Instead, Tsoukalos seems to be misunderstanding scholarly debate about the Hebrew text of 2 Kings 2:11 versus the popular understanding of it. This is a bit confusing, but the simple version is this: In the Hebrew text (and the English translations), Elijah and Elisha are separated by “a chariot of fire, and horses of fire” and then the whirlwind takes Elijah up to heaven. These are distinct events; further, the Hebrew does not specify that the chariot and horses were connected. Scholars also debated whether the Hebrew specifies that Elijah entered heaven or merely was carried off in the direction of heaven by the whirlwind, as well as whether the Hebrew word for “carried off” connotes travel or the extinguishing of life. Later writers conflated the horses, the chariots, and the whirlwind and depicted Elijah as riding a chariot to heaven. Thus, Tsoukalos seems to be badly paraphrasing material contained in the John Peter Lange’s Commentary on the Holy Scriptures (1873) and similar early critical texts.
After this, we recount the story of Joseph Smith, the Mormon founder who supposedly discovered golden tablets on the advice of the angel Moroni, who the ancient astronaut pundits feel is an alien. We here a blunt assertion that Moroni was an extraterrestrial, but let’s be frank: Joseph Smith made up Mormonism, fabricated the Book of Mormon, and never met an alien. In fact, Smith couldn’t even decide how many aliens he met, what they looked like, or what their names were. Sometimes it is one angel, sometimes two; the angel’s name changes more than once in various texts, and sometimes the angel(s) aren’t named at all. Smith’s accounts are so muddled and conflicted that it becomes obvious they are not real events but either intentional fabrications or fantasies.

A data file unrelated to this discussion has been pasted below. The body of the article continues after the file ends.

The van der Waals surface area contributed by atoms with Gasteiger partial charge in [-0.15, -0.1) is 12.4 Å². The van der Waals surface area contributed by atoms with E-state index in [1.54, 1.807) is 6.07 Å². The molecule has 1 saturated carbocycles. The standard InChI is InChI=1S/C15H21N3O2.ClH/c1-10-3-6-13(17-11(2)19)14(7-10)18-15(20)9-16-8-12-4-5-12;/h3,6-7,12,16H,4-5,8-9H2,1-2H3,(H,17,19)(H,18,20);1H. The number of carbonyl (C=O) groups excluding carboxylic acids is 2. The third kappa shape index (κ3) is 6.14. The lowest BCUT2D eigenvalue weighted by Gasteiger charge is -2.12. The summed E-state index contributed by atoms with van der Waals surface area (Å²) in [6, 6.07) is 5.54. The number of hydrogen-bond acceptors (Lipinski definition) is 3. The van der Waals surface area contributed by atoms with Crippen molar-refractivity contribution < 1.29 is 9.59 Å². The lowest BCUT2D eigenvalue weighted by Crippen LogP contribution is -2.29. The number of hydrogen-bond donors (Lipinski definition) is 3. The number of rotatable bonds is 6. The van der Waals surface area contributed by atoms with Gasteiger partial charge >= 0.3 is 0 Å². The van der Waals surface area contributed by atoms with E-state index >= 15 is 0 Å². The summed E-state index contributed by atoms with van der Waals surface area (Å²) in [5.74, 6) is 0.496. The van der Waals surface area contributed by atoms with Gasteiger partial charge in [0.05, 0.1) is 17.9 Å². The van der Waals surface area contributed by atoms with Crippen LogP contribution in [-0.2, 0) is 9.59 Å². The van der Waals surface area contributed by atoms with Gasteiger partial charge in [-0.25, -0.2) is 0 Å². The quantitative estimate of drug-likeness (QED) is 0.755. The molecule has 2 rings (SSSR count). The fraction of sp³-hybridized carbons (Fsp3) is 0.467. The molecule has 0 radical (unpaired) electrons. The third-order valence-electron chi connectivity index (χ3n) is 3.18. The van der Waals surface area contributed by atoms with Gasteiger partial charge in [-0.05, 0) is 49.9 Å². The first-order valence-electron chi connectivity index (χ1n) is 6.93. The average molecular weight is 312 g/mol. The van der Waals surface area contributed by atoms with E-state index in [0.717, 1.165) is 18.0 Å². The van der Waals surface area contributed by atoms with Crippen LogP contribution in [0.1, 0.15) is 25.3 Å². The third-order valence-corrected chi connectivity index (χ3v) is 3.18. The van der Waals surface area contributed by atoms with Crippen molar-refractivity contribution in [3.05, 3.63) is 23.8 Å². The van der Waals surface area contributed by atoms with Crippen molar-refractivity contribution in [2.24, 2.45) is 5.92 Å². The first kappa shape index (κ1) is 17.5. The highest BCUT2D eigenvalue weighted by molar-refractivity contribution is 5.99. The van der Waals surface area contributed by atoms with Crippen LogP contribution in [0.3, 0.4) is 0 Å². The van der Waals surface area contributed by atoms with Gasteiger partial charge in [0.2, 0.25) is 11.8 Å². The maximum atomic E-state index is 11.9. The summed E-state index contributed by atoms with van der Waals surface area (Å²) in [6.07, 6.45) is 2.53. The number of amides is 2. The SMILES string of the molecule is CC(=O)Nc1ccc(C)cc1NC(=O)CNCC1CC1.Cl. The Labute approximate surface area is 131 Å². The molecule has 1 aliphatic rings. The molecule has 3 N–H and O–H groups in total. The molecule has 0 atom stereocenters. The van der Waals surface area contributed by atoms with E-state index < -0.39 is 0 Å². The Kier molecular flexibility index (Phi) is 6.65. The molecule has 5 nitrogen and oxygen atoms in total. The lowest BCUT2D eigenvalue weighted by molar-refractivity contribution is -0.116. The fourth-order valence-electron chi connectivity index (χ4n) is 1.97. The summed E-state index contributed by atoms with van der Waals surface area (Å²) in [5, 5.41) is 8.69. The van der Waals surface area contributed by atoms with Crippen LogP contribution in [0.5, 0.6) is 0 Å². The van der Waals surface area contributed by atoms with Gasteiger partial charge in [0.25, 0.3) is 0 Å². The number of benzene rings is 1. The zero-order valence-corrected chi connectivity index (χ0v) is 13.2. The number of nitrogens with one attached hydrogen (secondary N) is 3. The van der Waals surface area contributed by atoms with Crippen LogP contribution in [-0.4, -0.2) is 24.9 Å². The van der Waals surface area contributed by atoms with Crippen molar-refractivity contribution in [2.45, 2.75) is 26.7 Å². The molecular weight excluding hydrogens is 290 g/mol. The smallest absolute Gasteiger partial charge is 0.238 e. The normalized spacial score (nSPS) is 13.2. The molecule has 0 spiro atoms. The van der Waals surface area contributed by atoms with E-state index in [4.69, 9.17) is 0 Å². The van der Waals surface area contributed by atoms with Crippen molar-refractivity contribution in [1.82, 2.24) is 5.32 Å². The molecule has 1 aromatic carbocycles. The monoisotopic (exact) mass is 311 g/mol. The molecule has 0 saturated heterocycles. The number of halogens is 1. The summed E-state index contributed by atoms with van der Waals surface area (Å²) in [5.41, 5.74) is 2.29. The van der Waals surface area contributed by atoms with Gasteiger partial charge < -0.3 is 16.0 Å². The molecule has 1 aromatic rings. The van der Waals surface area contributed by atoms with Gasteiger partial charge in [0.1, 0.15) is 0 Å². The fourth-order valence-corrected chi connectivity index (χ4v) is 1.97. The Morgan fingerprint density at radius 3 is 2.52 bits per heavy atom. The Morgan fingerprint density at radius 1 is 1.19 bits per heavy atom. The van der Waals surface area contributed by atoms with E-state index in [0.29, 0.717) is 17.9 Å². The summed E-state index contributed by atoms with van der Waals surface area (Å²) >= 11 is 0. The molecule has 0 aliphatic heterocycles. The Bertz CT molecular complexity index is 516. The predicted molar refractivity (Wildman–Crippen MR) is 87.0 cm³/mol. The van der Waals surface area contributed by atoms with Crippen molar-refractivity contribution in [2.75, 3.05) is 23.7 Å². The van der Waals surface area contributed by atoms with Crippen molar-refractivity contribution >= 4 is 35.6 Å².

Following Mormonism, we turn to Buddhism to no great effect, and Jason Martell tells us that there are other dimensions where the aliens live. (They’re no longer space beings, as noted.) But this is what bothers me: How could you predict the future in a cosmos where cause and effect cannot be mechanistically determined due to the random influx of other dimensions that (according to ancient astronaut theorists) operate under other physical laws? To predict the future well, one must deduce effects from causes, requiring a near-perfect knowledge of every subatomic particle in the universe, and this in turn requires a cosmos operating without “supernatural” forces. The only other option is to accept a universe filled with magic, but this would mean that the trans-dimensional beings aren’t distinguishable in any real sense from the gods they are meant to replace: which means that the ancient astronaut theory collapses in on itself, and the old stories become literally true as reports of actual gods! Polytheism!
This epistemological conundrum makes my head hurt, and I wonder why it occurs to no one that many of these stories are (a) fiction, (b) unoriginal, and (c) dependent upon or related to other stories that are also claimed as independent verification of ancient astronauts.